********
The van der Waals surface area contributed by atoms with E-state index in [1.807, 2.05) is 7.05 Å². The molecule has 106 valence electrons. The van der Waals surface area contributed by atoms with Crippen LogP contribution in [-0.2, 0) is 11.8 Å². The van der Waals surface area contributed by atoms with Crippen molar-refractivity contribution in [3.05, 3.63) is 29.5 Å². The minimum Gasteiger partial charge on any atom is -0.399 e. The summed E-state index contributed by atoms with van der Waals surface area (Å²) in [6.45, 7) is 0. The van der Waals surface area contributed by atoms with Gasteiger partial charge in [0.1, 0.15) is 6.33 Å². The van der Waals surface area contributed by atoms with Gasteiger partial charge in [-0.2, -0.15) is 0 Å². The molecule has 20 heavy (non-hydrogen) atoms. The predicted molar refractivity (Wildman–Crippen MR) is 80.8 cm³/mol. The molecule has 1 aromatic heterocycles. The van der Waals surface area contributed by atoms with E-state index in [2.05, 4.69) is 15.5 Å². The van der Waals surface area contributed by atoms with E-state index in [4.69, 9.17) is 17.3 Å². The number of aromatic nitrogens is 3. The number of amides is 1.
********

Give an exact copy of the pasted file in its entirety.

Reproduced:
The van der Waals surface area contributed by atoms with E-state index in [1.807, 2.05) is 7.05 Å². The molecule has 106 valence electrons. The van der Waals surface area contributed by atoms with Crippen LogP contribution in [-0.2, 0) is 11.8 Å². The van der Waals surface area contributed by atoms with Crippen molar-refractivity contribution in [3.05, 3.63) is 29.5 Å². The minimum Gasteiger partial charge on any atom is -0.399 e. The summed E-state index contributed by atoms with van der Waals surface area (Å²) in [6.45, 7) is 0. The van der Waals surface area contributed by atoms with Gasteiger partial charge in [0.1, 0.15) is 6.33 Å². The van der Waals surface area contributed by atoms with Gasteiger partial charge in [-0.2, -0.15) is 0 Å². The molecule has 20 heavy (non-hydrogen) atoms. The predicted molar refractivity (Wildman–Crippen MR) is 80.8 cm³/mol. The molecule has 1 aromatic heterocycles. The van der Waals surface area contributed by atoms with E-state index in [2.05, 4.69) is 15.5 Å². The van der Waals surface area contributed by atoms with E-state index in [4.69, 9.17) is 17.3 Å². The number of aromatic nitrogens is 3. The number of amides is 1.